Jewish Music Blog

July 23, 2006

AKA Pella Video Taken Down

Filed under: Uncategorized — jewishmusic @ 10:52 am

It seems that AKA Pella has taken down their controversial movie, most probably in no small part because of the comments on this blog.



July 20, 2006

Shabbos Nachamu Concert(s)

Filed under: Uncategorized — jewishmusic @ 11:35 pm

Concert Poster

I received this poster from JE Magazine. Doesn’t the Monticello Shabbos Nachamu concert usually feature Avraham Fried?

Receiving this poster made me wonder: what other Shabbos Nachamu concerts are there?

I received this poster from an anonymous source:

This is usually the concert with Avraham Fried. Information of Chaim Muhlbauer (who?) here.
Looks like it’s a battle between Neginah and Neshoma.

July 17, 2006

AKA Pella Umacha – Review

Filed under: Reviews — jewishmusic @ 5:50 pm

Just in time for the 3 weeks, AKA Pella released a single Umacha, which is available as a free download from Sameach Music here. The arrangement style is very similar to the album Premium Blend, with vocal drums, bass, and distortion guitar (my review here). Unlike the album though, this song uses rhythm distortion guitar extensively. Often when distortion guitar is used, vocals mixed to little more than a sine wave are used to compliment the guitar, which sounds excellent. This track doesn’t sound as polished as the Premium Blend tracks, but they still did a very good job. For example, the main vocal on the first high part at 1:35 sounds very nasal, and at 2:17 and 3:36 the distortion guitar on the minor I chord sounds muffled and too distorted. Also, the beginning of the song has very low background oohs, so if you wanted to listen to this track in a car, you would constantly have to adjust the volume. But, these things are very minor and the track overall is excellent. As always, although the lyrics are in line with the 3 weeks, the arrangement may be a little too good.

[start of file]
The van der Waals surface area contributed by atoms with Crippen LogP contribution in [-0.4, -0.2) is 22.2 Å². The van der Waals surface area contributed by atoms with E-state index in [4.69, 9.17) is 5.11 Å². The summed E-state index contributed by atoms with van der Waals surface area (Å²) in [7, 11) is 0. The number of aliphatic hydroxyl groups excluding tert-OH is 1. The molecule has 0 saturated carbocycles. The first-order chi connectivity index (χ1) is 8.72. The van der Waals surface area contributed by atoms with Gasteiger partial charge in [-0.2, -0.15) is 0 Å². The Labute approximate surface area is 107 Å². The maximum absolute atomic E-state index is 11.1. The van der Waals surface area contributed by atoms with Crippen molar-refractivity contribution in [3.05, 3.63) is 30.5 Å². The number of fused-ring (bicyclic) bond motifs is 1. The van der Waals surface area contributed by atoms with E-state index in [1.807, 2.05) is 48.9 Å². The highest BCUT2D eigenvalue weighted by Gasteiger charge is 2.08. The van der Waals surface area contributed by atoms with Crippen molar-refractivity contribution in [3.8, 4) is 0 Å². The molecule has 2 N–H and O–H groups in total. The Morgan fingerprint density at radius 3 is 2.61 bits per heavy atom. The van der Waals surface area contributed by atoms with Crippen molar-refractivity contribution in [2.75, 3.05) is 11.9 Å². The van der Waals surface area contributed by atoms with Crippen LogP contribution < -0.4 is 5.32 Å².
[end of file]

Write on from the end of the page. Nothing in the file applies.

The song Umacha is from Yehuda!’s album Oh Yerushalayim. The low part of the song is actually a Chris de Burgh song called the The Snows of New York. CD Eichler sent me the jacket to the album which states that the track is arranged by CD Eichler, Yossi Rotbard, from Yossi and Yerachmiel, as well as Ed Boyer. Additional harmonies were arranged by Mo Kiss and Ed Boyer, and the featured vocalists on this track are Elie Ganz, CD Eichler and Yoel Horowitz.

Updates 7/19/06: AKA Pella has an additional website located at which features a new video for the single. The video has background music, but is in much better taste than the previous video.

Commenters to this post have pointed out that Umacha is based around the Scorpion song Wind of Change. The intro, bridge and final interlude are carefully modeled after this song.

Update 7/21/06: It seems that AKA Pella has taken down their controversial video, most probably in no small part because of the comments on this blog.

Free Acapella Music!

Filed under: Uncategorized — jewishmusic @ 5:12 pm

Sameach Music is offering a free download of AKA Pella’s Umacha. Review coming shortly.

Also available is a free download of the Acapella version of We Stand As One. I can’t think of a more appropriate time for this song.

July 13, 2006

Filed under: Uncategorized — jewishmusic @ 3:34 pm connects “the worldwide frum community”. brings together forums, blogs, news, shuls, classifieds and more. Featured on frumcommunity is my blog, which is focused on Jewish Music Reviews, as well as many other intersesting blogs.

Check it out!!

July 10, 2006

Links and Other News 7/10/06

Filed under: Uncategorized — jewishmusic @ 11:31 am